Braesco V, Souchon I, Sauvant P, Haurogné T, Maillot M, Féart C, et al. Ultra-processed foods: how functional is the NOVA system? Eur J Clin Nutr. 2022;21:1–9.
Gibney MJ, Forde CG, Mullally D, Gibney ER. Ultra-processed foods in human health: a critical appraisal. Am J Clin Nutr. 2017;106(3):717–24.
Messina M, Sievenpiper JL, Williamson P, Kiel J, Erdman JW. Perspective: Soy-based meat and dairy alternatives, despite classification as ultra-processed foods, deliver high-quality nutrition on par with unprocessed or minimally processed animal-based counterparts. Adv Nutr. 2022. https://doi.org/10.1093/advances/nmac026.
Adams J, Hofman K, Moubarac JC, Thow AM. Public health response to ultra-processed food and drinks. BMJ. 2020;26:369.
de Barros Gomes C, Malta MB, da Costa Louzada ML, Benício MHDA, Barros AJ, Carvalhaes MA. Ultra-processed food consumption by pregnant women: the effect of an educational intervention with health professionals. Matern Child Health J 2019;23(5):692-703.
This research was supported by the Intramural Research Program of the Eunice Kennedy Shriver National Institute of Child Health and Human Development for the funding of the study (contracts #HHSN275201300012C and #HHSN275201300026I/HHSN27500002) and support of Jenna R. Cummings and Carolina Schwedhelm. The funding agency had no role in the design of the study; collection, analysis, and interpretation of the data; and writing of the manuscript. Open Access funding provided by the National Institutes of Health (NIH).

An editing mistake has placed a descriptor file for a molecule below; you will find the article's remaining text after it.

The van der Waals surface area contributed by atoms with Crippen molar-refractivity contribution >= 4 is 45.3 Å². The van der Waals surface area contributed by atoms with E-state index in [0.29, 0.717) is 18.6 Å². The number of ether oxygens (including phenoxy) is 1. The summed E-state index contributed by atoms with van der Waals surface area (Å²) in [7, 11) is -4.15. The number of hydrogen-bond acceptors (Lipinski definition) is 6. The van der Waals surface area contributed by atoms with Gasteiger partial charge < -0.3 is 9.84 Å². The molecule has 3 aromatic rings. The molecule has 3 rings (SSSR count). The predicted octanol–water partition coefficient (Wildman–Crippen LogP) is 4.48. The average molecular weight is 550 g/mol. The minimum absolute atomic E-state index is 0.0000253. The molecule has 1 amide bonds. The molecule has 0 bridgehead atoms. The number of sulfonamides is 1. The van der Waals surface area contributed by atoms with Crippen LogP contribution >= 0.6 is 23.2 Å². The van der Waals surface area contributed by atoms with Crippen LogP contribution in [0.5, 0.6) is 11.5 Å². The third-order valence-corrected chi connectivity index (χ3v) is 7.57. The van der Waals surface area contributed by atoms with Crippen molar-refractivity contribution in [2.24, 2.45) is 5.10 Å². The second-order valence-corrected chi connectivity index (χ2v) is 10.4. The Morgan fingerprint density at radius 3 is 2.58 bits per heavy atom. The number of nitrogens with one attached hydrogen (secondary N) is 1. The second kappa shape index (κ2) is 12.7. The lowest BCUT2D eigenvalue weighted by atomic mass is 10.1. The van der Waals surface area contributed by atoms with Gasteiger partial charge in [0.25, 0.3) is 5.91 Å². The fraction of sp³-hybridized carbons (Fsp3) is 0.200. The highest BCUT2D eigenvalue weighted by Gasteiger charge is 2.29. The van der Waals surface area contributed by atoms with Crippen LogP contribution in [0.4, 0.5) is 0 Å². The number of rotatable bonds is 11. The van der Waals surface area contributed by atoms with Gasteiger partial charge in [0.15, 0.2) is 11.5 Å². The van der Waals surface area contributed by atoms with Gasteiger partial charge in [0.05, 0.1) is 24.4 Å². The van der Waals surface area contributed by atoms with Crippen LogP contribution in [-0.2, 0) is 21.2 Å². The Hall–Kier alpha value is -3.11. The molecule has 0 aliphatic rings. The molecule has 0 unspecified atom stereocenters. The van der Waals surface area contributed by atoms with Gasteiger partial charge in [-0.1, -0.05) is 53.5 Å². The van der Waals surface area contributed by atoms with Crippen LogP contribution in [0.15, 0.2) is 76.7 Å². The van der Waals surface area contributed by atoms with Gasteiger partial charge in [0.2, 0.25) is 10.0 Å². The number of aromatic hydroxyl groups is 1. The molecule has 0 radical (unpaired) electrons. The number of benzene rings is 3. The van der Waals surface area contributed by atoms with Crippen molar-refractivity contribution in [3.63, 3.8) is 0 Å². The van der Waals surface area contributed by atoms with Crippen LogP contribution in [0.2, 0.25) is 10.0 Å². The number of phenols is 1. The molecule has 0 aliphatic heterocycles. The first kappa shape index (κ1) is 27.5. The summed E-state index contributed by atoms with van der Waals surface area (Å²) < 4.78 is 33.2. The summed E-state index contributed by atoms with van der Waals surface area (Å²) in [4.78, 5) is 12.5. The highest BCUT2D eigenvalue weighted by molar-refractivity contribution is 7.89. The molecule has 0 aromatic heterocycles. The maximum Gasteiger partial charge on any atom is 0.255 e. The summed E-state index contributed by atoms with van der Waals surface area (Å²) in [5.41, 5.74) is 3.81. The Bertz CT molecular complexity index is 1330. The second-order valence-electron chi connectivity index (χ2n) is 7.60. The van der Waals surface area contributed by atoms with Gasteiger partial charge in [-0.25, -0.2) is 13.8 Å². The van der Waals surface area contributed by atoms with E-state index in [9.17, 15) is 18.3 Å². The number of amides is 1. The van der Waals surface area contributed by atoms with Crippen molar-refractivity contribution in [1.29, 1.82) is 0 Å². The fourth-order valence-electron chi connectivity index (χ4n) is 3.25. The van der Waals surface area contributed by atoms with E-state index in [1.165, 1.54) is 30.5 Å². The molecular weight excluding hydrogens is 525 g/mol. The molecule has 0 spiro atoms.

Ethics approval and consent to participate
Procedures were approved by the University of North Carolina Institutional Review Board (study #18-2030) and were in accordance with the ethical standards of the Helsinki Declaration of 1975 as revised in 1983. Mothers provided informed consent.
Consent for publication
The authors declare that they have no competing interests.
Springer Nature remains neutral with regard to jurisdictional claims in published maps and institutional affiliations.
About this article
Cite this article
Cummings, J.R., Lipsky, L.M., Schwedhelm, C. et al. Associations of ultra-processed food intake with maternal weight change and cardiometabolic health and infant growth. Int J Behav Nutr Phys Act 19, 61 (2022). https://doi.org/10.1186/s12966-022-01298-w
- Ultra-processed food
- Maternal weight change
- Cardiometabolic health
- Infant weight-for-length